The April 4, 2010, El Mayor-Cucapah quake was centered 52 kilometers (32 miles) south-southeast of Calexico, Calif., in northern Baja California. The quake, the region's largest in nearly 120 years, was also felt in southern California and parts of Nevada and Arizona. There have been thousands of aftershocks, extending from near the northern tip of the Gulf of California to a few miles northwest of the U.S. border. The area northwest of the main rupture, along the trend of California's Elsinore fault, has been especially active, and was the site of a large, magnitude 5.7 aftershock on June 14. The new UAVSAR interferogram shows that some of these aftershocks have caused fault slip at the surface during the 79 days spanned by the two images.
"Geologists used the first UAVSAR interferogram, which included the April 4th quake, to map many new small fault ruptures in the field," said JPL geophysicist Eric Fielding. "This new interferogram shows that some of the faults have continued to slip since our overflight on April 13th. Such mapping is important for understanding the fault structure in this area between the main fault ruptures on April 4th further south in Baja California and the faults further to the north in Southern California, including the Elsinore and San Jacinto faults."
Studies of interferograms from Japanese and European Space Agency satellites by Fielding indicate that the largest fault movement visible in the new UAVSAR interferogram occurred between May 21 and June 6 along a northeast-southwest trending fault known as the Yuha fault, which is visible to the right of the center of the interferogram. This fault previously had slipped about 2 to 4 centimeters (1 to 2 inches) in the first days after the April 4th earthquake, as was shown in the earlier UAVSAR and satellite interferograms. Since April 13, the fault has slipped about another 2 centimeters (1 inch).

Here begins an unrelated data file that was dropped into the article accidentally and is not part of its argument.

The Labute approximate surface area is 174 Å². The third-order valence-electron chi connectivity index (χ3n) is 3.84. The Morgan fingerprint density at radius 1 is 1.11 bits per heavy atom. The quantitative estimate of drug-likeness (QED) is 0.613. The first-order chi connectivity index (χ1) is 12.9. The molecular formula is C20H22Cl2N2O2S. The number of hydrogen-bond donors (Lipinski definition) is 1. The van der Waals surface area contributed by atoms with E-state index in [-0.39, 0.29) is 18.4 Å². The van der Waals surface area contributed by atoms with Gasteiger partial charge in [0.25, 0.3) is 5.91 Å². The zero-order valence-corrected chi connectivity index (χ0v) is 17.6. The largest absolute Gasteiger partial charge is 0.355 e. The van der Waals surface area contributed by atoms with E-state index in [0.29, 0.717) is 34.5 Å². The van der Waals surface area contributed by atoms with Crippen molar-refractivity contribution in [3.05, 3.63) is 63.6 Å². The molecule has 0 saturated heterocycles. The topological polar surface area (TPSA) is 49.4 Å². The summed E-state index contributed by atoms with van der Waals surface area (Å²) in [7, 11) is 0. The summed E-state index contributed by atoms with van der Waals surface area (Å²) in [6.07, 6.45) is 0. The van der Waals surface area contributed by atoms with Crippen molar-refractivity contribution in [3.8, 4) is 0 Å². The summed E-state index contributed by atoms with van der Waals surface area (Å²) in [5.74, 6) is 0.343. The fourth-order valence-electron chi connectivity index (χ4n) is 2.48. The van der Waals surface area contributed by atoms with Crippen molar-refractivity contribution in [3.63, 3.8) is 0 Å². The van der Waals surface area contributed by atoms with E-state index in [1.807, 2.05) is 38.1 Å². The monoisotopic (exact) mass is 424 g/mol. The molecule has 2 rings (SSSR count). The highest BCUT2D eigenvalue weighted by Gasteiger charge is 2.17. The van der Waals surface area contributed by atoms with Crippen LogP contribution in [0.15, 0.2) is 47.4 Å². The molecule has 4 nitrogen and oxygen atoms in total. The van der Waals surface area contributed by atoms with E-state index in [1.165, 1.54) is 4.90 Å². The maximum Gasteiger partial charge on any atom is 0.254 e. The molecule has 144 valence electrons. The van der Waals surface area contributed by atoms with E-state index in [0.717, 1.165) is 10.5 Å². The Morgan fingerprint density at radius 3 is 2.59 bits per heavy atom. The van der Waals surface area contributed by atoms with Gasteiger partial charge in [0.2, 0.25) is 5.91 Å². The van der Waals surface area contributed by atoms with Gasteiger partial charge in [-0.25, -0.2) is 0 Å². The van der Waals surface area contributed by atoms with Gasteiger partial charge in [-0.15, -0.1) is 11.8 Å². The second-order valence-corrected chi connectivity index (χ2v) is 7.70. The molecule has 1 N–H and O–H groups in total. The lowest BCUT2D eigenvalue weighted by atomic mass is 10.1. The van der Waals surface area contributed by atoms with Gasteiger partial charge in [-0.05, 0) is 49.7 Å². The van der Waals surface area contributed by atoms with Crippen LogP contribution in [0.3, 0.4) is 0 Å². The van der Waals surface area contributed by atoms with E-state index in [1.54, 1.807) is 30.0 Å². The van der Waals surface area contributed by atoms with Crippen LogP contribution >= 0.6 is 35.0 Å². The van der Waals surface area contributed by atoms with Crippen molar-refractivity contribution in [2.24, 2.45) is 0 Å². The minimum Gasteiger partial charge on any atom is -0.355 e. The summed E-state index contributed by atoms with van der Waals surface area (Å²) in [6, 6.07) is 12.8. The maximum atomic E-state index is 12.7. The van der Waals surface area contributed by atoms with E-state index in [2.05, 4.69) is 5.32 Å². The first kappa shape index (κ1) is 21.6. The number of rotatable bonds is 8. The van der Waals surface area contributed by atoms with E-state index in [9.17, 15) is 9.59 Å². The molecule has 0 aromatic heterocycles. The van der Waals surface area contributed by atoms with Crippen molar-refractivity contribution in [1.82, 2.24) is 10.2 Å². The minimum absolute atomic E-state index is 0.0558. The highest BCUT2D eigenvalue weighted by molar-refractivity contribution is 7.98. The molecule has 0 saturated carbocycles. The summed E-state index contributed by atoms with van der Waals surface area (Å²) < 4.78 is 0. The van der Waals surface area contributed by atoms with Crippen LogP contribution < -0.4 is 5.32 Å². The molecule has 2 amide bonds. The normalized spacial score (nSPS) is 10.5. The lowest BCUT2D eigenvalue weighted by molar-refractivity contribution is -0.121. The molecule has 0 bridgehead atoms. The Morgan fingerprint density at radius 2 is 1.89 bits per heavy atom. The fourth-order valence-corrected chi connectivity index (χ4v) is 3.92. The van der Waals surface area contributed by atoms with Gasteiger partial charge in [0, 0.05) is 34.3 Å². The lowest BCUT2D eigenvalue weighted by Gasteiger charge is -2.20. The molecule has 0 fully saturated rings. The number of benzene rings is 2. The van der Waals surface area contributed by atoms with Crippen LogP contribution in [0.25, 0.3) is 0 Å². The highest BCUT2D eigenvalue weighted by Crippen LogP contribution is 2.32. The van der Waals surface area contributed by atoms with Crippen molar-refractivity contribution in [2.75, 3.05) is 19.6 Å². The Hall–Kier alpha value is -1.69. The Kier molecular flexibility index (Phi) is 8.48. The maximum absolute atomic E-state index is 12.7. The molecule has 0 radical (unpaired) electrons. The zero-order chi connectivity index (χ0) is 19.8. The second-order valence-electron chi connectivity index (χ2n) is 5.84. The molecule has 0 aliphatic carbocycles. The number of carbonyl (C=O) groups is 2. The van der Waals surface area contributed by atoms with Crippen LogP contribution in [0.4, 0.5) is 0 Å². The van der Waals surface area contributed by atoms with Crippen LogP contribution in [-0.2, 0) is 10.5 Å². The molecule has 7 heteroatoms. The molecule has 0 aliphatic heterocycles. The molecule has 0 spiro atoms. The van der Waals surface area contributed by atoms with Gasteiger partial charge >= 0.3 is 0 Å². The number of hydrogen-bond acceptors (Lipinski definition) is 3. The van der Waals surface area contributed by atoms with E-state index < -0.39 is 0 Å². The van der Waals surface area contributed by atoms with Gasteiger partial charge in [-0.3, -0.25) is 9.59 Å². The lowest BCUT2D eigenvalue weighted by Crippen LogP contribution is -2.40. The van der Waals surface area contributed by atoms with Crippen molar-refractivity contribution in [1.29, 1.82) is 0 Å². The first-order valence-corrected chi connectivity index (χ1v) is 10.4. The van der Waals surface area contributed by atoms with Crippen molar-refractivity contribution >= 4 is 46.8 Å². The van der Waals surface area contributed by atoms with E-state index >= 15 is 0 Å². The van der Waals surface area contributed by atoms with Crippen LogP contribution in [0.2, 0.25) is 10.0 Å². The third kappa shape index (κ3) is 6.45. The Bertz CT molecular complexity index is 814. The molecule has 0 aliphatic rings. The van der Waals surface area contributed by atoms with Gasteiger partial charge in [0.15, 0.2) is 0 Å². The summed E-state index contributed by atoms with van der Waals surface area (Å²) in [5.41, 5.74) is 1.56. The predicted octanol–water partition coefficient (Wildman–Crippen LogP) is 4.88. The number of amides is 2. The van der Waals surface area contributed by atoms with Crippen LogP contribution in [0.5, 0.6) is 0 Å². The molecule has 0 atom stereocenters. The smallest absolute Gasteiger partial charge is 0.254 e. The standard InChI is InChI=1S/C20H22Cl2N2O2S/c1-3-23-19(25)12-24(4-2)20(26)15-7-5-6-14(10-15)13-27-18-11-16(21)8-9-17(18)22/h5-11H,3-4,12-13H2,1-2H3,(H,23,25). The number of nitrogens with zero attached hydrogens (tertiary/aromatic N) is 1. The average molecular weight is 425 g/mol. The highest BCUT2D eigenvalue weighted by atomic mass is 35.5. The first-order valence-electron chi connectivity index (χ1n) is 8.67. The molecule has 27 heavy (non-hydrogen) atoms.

The full-resolution data for this interferogram in original binary files and as .kmz files for display in Google Earth are available at:
UAVSAR is part of NASA's ongoing effort to apply space-based technologies, ground-based techniques and complex computer models to advance our understanding of quakes and quake processes. The radar flew over Hispaniola earlier this year to study geologic processes following January's devastating Haiti quake. The data are giving scientists a baseline set of imagery in the event of future quakes. These images can then be combined with post-quake imagery to measure ground deformation, determine how slip on faults is distributed, and learn more about fault zone properties.
UAVSAR is also serving as a flying test bed to evaluate the tools and technologies for future space-based radars, such as those planned for a NASA mission currently in formulation called the Deformation, Ecosystem Structure and Dynamics of Ice, or DESDynI. That mission will study hazards such as earthquakes, volcanoes and landslides, as well as global environmental change.
For more information on UAVSAR, visit: http://uavsar.jpl.nasa.gov/.